Researchers from Harvard University created the first 3-D-printed organ-on-a-chip, equipped with integrated sensing. The object is created through an exclusively automated procedure, and its purpose will be to help scientists collect and analyze data for both short and long-term studies.
When it comes to medical breakthroughs, technology pays a crucial role in helping us fight diseases and improve patients' conditions. The findings were published in Nature Materials. The study describes a translucent printed organ with built-in sensors that are not invasive to its functioning. Due to the multiple wells of the chip, a concomitant multiple study of different cardiac tissues is possible.
This may help manufacturing the design of organs-on-chips one day. The advantages of these gadgets include matching the properties of specific diseases and — should they be largely used — could replace testing on animals.
"This new programmable approach to building organs-on-chips not only allows us to easily change and customize the design of the system by integrating sensing but also drastically simplifies data acquisition," explained Johan Ulrik Lind, lead author of the paper.
The approach of microfabrication could open new directions for the research of in vitro tissue and its engineering process, as well as for toxicology and drug screening researches. The organs-on-chips copy the structure and function of a tissue and represent an auspicious alternative to traditional research conducted on animals.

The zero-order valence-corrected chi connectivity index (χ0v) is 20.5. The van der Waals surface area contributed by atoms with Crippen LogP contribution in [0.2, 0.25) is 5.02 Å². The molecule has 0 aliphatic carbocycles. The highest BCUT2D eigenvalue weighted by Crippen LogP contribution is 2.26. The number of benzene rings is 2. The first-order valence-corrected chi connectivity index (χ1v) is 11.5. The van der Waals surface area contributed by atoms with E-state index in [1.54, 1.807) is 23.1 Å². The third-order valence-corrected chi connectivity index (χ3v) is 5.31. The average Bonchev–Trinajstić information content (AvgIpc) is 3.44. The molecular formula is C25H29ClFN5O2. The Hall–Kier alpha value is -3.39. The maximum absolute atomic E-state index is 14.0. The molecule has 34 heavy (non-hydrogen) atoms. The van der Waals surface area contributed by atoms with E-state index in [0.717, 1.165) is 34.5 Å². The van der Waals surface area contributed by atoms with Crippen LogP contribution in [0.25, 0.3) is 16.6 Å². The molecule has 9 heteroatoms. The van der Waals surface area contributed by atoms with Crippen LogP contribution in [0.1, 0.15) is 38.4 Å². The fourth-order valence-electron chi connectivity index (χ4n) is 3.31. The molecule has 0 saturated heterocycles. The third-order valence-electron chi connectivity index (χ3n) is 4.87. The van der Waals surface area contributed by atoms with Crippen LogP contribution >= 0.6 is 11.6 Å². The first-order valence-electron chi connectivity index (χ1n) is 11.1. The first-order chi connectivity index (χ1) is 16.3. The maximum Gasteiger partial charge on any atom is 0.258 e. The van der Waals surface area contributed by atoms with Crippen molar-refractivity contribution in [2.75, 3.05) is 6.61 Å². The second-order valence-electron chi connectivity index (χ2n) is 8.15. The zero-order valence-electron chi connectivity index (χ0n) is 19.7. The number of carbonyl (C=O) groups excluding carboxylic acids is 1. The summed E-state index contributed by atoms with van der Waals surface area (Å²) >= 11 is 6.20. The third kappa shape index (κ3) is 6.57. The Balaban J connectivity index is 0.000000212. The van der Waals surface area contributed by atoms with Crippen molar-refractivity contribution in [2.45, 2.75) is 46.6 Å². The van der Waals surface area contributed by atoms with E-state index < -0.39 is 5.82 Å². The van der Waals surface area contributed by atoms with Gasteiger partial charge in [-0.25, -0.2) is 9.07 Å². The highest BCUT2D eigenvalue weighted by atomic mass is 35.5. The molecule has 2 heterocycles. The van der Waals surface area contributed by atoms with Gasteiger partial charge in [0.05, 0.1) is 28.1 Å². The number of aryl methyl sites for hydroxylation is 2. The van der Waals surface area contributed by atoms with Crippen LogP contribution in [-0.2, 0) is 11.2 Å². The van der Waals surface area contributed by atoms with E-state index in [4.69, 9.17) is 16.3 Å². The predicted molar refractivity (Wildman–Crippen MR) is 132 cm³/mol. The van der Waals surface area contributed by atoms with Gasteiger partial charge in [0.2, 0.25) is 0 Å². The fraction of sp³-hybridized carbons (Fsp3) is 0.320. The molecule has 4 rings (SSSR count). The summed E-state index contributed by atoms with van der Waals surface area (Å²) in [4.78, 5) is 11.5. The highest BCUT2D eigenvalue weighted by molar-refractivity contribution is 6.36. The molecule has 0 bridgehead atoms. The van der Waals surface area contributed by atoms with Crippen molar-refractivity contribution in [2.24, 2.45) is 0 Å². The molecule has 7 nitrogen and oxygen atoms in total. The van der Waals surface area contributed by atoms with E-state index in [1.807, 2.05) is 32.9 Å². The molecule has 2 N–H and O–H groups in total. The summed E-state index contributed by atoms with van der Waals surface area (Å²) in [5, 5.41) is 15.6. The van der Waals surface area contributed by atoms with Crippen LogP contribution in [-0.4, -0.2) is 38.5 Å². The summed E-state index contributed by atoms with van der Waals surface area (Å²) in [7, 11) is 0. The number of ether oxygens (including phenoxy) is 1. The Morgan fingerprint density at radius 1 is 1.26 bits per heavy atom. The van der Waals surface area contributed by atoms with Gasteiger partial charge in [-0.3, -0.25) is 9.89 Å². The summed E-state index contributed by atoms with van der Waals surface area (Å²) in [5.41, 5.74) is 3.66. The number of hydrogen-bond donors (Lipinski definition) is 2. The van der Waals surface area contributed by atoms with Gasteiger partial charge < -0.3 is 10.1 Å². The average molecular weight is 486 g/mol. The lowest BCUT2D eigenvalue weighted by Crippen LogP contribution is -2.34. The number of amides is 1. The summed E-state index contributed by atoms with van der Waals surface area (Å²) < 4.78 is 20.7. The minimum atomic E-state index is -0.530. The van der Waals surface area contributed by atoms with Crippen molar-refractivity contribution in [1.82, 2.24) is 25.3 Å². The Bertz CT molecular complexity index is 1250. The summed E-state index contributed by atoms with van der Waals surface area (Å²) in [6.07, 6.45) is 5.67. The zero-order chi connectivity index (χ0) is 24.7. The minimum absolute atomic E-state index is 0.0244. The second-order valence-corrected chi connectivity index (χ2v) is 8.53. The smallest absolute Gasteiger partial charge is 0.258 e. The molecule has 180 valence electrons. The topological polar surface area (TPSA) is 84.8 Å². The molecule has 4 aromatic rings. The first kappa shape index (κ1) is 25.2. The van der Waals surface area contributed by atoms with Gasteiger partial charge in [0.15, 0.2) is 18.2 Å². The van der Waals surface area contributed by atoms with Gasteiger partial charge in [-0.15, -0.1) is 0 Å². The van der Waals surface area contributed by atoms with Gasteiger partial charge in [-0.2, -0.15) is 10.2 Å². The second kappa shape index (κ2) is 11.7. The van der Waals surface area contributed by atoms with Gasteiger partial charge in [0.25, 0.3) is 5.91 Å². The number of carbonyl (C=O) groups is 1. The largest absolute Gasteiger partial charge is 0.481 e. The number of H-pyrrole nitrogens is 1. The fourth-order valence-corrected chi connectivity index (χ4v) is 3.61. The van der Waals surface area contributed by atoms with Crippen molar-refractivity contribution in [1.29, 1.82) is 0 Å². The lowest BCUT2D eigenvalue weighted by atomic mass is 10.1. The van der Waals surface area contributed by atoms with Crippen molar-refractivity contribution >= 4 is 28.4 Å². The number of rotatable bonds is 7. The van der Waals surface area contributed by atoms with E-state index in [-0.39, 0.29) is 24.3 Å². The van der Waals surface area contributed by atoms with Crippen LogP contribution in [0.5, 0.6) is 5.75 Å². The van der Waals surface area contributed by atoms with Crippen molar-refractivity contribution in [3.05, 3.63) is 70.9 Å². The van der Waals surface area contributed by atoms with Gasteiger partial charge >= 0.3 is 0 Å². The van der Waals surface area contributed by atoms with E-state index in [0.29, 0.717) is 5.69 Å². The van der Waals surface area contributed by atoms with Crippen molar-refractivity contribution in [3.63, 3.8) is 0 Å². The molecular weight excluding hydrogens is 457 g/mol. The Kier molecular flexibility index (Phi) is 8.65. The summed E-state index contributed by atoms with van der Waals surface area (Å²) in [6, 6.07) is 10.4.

The fabrication of these organs is highly expensive for now, as it is effortful; the devices are constructed through a multi-step lithographic process, and the procedure of data collection involves microscopy or high-speed cameras.
The team of researchers created six distinct inks, which integrated soft strain sensors in the architecture of the tissues, and 3-D-printed the materials into a cardiac micro-physiological device.
The chip has various wells. Each of those contains, at its turn, different tissues and sensors that are integrated into its organic composure, which allows the scientists to study a larger number of cardiac tissues at the same time. The team of researchers conducted drug studies, proving the efficacy of their device.
The breakthrough comes after in February, when another team of scientists has managed to successfully implant a printed tissue and organs into animals, and other scientists successfully designed a jaw for a cancer survivor.
Other Harvard researchers have managed to create micro-physiological systems mimicking the functions and micro-architecture of lungs, hearts, tongues and intestines. The synthetic organs could not only replace animal testing, but create a surrogate environment that could provide more accurate results when it comes to discovering the effects of different research on humans, through a first-hand testing means.
The organs-on-chip are also known by the name of micro-physiological systems (MPS); they are synthetic replacements for human internals. The forms they can take and the functions they can mimic vary from organs (such as the heart in the current scientific project) to cartilages, microvasculature and pretty much every form of tissue.